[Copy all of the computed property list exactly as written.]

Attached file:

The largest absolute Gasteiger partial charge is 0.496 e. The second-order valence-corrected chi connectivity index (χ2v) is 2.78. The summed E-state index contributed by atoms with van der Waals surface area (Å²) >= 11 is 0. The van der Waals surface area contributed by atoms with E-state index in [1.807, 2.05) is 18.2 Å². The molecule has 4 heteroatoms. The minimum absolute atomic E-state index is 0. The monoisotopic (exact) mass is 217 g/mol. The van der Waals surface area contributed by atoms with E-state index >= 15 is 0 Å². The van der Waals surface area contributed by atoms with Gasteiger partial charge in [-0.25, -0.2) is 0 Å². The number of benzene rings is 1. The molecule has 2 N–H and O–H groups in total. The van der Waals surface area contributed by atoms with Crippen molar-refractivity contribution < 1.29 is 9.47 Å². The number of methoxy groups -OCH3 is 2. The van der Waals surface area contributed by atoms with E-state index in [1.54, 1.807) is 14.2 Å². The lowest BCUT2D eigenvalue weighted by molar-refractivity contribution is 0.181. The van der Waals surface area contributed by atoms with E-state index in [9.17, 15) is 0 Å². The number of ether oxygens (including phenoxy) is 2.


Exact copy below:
The largest absolute Gasteiger partial charge is 0.496 e. The second-order valence-corrected chi connectivity index (χ2v) is 2.78. The summed E-state index contributed by atoms with van der Waals surface area (Å²) >= 11 is 0. The van der Waals surface area contributed by atoms with E-state index in [1.807, 2.05) is 18.2 Å². The molecule has 4 heteroatoms. The minimum absolute atomic E-state index is 0. The monoisotopic (exact) mass is 217 g/mol. The van der Waals surface area contributed by atoms with E-state index >= 15 is 0 Å². The van der Waals surface area contributed by atoms with Gasteiger partial charge in [-0.25, -0.2) is 0 Å². The number of benzene rings is 1. The molecule has 2 N–H and O–H groups in total. The van der Waals surface area contributed by atoms with Crippen molar-refractivity contribution < 1.29 is 9.47 Å². The number of methoxy groups -OCH3 is 2. The van der Waals surface area contributed by atoms with E-state index in [1.54, 1.807) is 14.2 Å². The lowest BCUT2D eigenvalue weighted by molar-refractivity contribution is 0.181. The van der Waals surface area contributed by atoms with E-state index in [9.17, 15) is 0 Å². The number of ether oxygens (including phenoxy) is 2.